Images created out of a reaction to the #metoo movement which begins in how women are objectified in mass media advertising.
In the midst of President Elect, Donald Trump’s campaign, I was shaken to the core as a woman, a human, a person of compassion and a believer in good. His words on almost every occasion he spoke were divisive, insulting and disrespectful to women, non-Christian religions, non-white races, and even those with disabilities.
The images in this series were initially imagined in part (sans political influence) as a way to express ideas of how women, in particular, are imagined and portrayed in popular advertising, media and culture. As the campaign evolved, so did my images.
I explore the cellular level of the photographic image, the pixel, as a way to “reveal” and “conceal” parts of the person, the truth, the device, the subject and to expose the fact that our images are just pixels, malleable, interpretable, unreliable markers of time and truth, yet they are powerful and often perceived as truth.
Some of the images I have made shroud the woman’s face or parts of her body in paint or pixilation that is meant to negate her individual importance without diminishing her appeal. Others try for this but are unable to diminish her power.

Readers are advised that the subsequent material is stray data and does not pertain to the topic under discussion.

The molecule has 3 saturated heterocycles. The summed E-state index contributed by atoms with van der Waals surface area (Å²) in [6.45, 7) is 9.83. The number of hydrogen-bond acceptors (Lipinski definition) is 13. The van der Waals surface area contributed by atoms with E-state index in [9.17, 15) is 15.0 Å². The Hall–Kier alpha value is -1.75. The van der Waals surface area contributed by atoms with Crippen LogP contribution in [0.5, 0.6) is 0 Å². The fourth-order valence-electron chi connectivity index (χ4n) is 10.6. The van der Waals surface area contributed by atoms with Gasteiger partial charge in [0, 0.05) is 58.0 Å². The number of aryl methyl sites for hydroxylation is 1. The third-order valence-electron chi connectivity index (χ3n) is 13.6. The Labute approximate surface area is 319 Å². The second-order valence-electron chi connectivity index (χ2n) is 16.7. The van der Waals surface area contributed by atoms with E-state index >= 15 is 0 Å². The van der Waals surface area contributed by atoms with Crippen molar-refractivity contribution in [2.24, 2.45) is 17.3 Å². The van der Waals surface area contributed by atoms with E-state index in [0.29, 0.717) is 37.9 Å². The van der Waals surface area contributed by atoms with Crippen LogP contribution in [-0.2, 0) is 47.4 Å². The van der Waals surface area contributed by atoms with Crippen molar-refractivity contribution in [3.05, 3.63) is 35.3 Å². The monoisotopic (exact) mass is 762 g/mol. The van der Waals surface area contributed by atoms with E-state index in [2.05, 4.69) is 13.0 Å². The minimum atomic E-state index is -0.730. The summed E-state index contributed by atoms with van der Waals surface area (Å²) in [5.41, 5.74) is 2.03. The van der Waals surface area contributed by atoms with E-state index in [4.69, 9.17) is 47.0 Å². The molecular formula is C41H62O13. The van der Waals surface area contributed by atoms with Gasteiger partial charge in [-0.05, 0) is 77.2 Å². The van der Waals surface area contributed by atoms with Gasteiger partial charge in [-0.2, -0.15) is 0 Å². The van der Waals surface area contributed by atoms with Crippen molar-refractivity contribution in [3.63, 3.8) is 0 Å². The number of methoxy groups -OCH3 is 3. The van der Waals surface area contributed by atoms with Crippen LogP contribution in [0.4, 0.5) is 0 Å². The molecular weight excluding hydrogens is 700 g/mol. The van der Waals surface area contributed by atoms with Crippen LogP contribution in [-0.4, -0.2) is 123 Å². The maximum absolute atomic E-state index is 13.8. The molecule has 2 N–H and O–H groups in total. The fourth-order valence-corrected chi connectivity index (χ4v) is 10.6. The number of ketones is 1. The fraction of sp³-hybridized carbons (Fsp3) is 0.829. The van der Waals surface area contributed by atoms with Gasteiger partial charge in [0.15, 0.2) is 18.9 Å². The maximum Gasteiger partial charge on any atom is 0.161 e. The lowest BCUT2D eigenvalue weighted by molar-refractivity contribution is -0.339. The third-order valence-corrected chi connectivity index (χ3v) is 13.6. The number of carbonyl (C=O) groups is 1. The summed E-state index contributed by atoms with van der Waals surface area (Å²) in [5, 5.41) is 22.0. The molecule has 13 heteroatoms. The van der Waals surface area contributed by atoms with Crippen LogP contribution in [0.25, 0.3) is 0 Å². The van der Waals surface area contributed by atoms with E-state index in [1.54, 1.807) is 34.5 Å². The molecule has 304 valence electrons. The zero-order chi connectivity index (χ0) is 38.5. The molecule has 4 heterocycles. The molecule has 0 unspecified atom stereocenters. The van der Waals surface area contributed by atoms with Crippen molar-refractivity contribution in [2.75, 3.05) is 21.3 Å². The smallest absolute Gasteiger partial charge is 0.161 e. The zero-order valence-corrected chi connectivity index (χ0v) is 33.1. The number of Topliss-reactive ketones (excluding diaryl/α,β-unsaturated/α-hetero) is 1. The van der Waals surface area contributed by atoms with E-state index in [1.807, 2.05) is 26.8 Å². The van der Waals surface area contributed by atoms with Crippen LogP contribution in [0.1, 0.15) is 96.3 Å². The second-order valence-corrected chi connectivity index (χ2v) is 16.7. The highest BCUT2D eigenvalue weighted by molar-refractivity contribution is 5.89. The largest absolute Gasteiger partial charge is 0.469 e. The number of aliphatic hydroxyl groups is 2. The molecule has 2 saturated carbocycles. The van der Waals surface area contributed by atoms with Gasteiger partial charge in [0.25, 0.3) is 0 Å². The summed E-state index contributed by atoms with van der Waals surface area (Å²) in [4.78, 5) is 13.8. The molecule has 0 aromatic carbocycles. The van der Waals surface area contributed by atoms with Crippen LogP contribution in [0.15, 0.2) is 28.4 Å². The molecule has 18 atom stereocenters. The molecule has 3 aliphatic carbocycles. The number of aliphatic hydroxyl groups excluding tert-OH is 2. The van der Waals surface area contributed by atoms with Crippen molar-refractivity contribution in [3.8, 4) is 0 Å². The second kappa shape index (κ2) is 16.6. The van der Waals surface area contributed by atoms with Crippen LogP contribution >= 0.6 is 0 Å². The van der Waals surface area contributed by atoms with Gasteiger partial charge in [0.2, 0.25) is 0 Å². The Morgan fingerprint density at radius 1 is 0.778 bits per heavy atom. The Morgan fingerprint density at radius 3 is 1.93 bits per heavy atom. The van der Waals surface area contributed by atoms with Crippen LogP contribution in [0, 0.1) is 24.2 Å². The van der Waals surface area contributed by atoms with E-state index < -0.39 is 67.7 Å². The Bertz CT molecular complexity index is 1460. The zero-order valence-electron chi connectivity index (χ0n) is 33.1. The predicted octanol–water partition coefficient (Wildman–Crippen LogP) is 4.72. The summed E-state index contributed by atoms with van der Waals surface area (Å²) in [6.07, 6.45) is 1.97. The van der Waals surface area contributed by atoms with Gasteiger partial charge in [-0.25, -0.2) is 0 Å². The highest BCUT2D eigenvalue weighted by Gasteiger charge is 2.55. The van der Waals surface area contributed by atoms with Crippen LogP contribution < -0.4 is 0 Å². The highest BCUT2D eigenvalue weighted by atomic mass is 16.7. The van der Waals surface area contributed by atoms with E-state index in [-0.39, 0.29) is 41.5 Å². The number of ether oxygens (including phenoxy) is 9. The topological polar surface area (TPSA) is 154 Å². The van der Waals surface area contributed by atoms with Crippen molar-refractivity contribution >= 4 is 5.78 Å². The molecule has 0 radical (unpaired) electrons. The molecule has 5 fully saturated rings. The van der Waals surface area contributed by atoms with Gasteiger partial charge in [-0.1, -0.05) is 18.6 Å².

The digital mark making with paint on these images is vital part of my personal connection to them. All of the images are created with intense colors that draw from pop culture and signify the visual culture and intensity of advertising and mass media, reminding us that the color palette and subject are enriched.
The images in this body of work represent the fusion of hybridization of mark making and photography. The constraints of photographic purity and technical skill began lifting with the post-modernists and have further opened up the photograph as just one tool to be used in the ever-growing vocabulary or art making.
The potential for mark making, re-appropriation, reinterpretation and digital manipulation allow for enormous flexibility and conceptual bandwidth in expanding the possibilities of photography.
Framed archival pigment prints 24x32